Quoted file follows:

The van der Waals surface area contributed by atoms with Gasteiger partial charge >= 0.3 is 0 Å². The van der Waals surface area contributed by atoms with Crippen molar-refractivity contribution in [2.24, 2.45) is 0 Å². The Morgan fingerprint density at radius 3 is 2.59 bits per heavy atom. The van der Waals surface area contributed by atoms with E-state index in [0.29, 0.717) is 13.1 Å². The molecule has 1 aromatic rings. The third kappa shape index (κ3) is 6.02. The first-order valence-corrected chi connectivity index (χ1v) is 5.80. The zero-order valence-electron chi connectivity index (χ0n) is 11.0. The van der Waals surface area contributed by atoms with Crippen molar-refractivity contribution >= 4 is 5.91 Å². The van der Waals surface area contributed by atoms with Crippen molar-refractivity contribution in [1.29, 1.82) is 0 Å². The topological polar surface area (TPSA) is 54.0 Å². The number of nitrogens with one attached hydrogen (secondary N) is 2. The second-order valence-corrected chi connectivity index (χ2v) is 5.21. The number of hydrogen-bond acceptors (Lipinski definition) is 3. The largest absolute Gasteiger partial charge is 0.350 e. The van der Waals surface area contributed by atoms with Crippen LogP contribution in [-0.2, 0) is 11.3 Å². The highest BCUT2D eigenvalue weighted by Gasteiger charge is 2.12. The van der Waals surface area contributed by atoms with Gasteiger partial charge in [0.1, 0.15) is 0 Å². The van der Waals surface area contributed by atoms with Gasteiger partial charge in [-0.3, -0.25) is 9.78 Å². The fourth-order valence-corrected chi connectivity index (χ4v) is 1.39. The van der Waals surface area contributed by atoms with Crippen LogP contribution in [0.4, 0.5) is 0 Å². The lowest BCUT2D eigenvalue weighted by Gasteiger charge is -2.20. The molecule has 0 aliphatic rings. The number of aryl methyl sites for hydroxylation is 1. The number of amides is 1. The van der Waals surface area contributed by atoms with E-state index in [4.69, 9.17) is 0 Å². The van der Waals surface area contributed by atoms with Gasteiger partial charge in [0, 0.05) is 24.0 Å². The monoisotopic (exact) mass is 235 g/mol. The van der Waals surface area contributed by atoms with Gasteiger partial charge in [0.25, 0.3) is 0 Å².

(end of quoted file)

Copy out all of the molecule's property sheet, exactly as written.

The van der Waals surface area contributed by atoms with Gasteiger partial charge >= 0.3 is 0 Å². The van der Waals surface area contributed by atoms with Crippen molar-refractivity contribution in [2.24, 2.45) is 0 Å². The Morgan fingerprint density at radius 3 is 2.59 bits per heavy atom. The van der Waals surface area contributed by atoms with E-state index in [0.29, 0.717) is 13.1 Å². The molecule has 1 aromatic rings. The third kappa shape index (κ3) is 6.02. The first-order valence-corrected chi connectivity index (χ1v) is 5.80. The zero-order valence-electron chi connectivity index (χ0n) is 11.0. The van der Waals surface area contributed by atoms with Crippen molar-refractivity contribution >= 4 is 5.91 Å². The van der Waals surface area contributed by atoms with Crippen molar-refractivity contribution in [1.29, 1.82) is 0 Å². The topological polar surface area (TPSA) is 54.0 Å². The number of nitrogens with one attached hydrogen (secondary N) is 2. The second-order valence-corrected chi connectivity index (χ2v) is 5.21. The number of hydrogen-bond acceptors (Lipinski definition) is 3. The largest absolute Gasteiger partial charge is 0.350 e. The van der Waals surface area contributed by atoms with Crippen LogP contribution in [-0.2, 0) is 11.3 Å². The highest BCUT2D eigenvalue weighted by Gasteiger charge is 2.12. The van der Waals surface area contributed by atoms with Gasteiger partial charge in [0.1, 0.15) is 0 Å². The van der Waals surface area contributed by atoms with Gasteiger partial charge in [-0.3, -0.25) is 9.78 Å². The fourth-order valence-corrected chi connectivity index (χ4v) is 1.39. The van der Waals surface area contributed by atoms with Crippen LogP contribution in [0.4, 0.5) is 0 Å². The lowest BCUT2D eigenvalue weighted by Gasteiger charge is -2.20. The molecule has 0 aliphatic rings. The number of aryl methyl sites for hydroxylation is 1. The number of amides is 1. The van der Waals surface area contributed by atoms with E-state index in [4.69, 9.17) is 0 Å². The van der Waals surface area contributed by atoms with Gasteiger partial charge in [0, 0.05) is 24.0 Å². The monoisotopic (exact) mass is 235 g/mol. The van der Waals surface area contributed by atoms with Gasteiger partial charge in [0.25, 0.3) is 0 Å².